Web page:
Find out the honest truth once and for all!
When it comes to heat pumps, there are lots of rumours being spread around. From whether heat pumps are actually reducing our environmental impact, to whether they’re part of a government conspiracy to spend taxpayer money, social media has plenty of criticism to throw at these systems, including Youtube videos like this one.
To put some of these rumours to bed, we decided to take them on directly to help you get to the honest truth about how heat pumps work, how efficient they are and how much they actually cost.
#1 It’s all a government scam
In his video, Roger Bisby claims that £11.8 billion of taxpayers’ money will be paid to heat pump installer companies as an incentive for them to sell more devices. Although it’s difficult to know where this exact figure comes from, even if you take home improvements, upgrading insulation and other projects such as biomass into account, this figure is way out.
As part of their Ten Point Plan, or green industrial revolution, the government is dedicating £3 billion to making homes, schools and hospitals ‘greener, warmer and more efficient’. The Green Homes Grant has also been extended and there’s a pledge to install 600,000 heat pumps by 2028.
Roger says that installing heat pumps will only have a negligible impact compared to keeping gas boilers, as newer models are significantly cleaner and more environmentally friendly. However, in our opinion, even if you can reduce our impact by 1%, that will make a huge amount of difference to the global climate and ensure that we’re doing our bit to bring about sustainable change.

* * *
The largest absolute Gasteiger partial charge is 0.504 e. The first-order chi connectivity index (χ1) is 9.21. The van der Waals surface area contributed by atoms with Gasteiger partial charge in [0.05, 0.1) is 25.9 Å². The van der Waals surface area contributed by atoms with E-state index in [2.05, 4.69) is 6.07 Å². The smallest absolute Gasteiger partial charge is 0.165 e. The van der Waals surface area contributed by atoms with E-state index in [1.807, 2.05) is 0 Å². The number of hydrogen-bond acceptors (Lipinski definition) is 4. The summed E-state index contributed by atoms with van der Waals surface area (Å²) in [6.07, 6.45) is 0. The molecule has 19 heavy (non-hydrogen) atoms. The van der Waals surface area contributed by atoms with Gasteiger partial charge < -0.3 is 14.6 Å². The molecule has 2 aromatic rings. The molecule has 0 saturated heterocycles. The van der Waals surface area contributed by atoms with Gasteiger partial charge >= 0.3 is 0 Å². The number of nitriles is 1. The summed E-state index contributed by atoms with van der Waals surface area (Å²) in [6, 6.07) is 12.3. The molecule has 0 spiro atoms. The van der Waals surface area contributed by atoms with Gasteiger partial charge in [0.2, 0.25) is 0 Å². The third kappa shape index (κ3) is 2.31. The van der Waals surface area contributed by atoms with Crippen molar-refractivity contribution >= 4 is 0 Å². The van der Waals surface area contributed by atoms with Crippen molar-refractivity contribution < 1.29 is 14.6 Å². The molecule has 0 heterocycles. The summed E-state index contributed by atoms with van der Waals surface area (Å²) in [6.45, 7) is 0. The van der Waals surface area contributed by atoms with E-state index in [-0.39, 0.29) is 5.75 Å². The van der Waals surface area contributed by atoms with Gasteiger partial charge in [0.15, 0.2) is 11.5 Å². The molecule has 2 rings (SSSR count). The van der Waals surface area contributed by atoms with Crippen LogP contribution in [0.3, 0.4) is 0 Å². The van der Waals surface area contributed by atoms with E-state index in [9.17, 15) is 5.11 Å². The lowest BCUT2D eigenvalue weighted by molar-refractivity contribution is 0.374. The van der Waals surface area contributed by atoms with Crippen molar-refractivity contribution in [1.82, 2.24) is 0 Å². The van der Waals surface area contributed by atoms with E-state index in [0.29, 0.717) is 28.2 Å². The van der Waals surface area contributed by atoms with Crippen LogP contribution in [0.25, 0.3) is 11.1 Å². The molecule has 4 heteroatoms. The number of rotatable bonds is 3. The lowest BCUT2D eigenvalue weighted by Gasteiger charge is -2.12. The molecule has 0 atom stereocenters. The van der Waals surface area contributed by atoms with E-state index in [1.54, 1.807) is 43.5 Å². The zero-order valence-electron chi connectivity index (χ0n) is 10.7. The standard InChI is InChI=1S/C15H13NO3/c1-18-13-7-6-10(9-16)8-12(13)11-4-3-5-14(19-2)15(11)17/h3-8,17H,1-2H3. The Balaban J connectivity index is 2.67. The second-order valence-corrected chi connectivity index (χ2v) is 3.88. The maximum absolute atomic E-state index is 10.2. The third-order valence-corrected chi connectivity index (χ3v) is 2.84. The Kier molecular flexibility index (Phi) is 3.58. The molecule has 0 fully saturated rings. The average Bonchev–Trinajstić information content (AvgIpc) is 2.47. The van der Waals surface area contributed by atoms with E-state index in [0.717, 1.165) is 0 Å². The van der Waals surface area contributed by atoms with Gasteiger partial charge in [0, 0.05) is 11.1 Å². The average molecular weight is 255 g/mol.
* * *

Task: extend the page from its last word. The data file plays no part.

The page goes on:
#2 It’s three times more expensive than a gas boiler
This is a claim we hear a lot but the statement fails to take a number of factors into account. Yes if you compare 1KW worth of electricity to the equivalent amount in gas, then there is a disparity in cost. However, a lot of the heat energy generated by heat pumps comes from other sources, such as the air and the ground, meaning you get around three or four times the amount of heat out compared to the amount of electricity you put in.
It is worth noting though that any reputable installer should carry out a heat loss survey to ensure a heat pump is a suitable solution for your house. If you’re house isn’t adequately insulated, for example, then running a heat pump will cost you a fortune. Homes that leak heat should never have a heat pump installed.
Roger also claims that installers are selling more heat pumps by telling people that gas prices are set to skyrocket. However, under the Renewable Energy Consumer Code, we’re not allowed to comment or speculate about prices or tariffs to customers. This means that none of our team, or any from a reputable installer, will try to sell heat pumps to you on this basis.
#3 People are unhappy with their heat pumps
We often come across customers who are unhappy with a previous installer’s work. They often complain that their heat pump has raised their energy bills and isn’t producing enough heat for their home. However, if your heat pump is installed by a trusted company or qualified contractor, then you should be happy with how your heat pump performs.
If a customer ever came to us and said that their house wasn’t warm and their energy costs were high, we would work to solve the problem by:
- Running heat loss calculations to see if more heat is being let out of the house than can be produced by the pump. If a house doesn’t have adequate insulation, window glazing, etc. then we would never recommend that a heat pump be installed. In a case where it has, there may be improvements that can be made to the house to ensure the heat pump runs efficiently.
- Look at the size and location of the heat pump. In some cases, the heat pump may be too small for the system’s requirements. It also may be installed too far from the house, meaning it can’t deliver heat efficiently or is in a place where it’s being blocked and therefore can’t collect enough heat to function properly.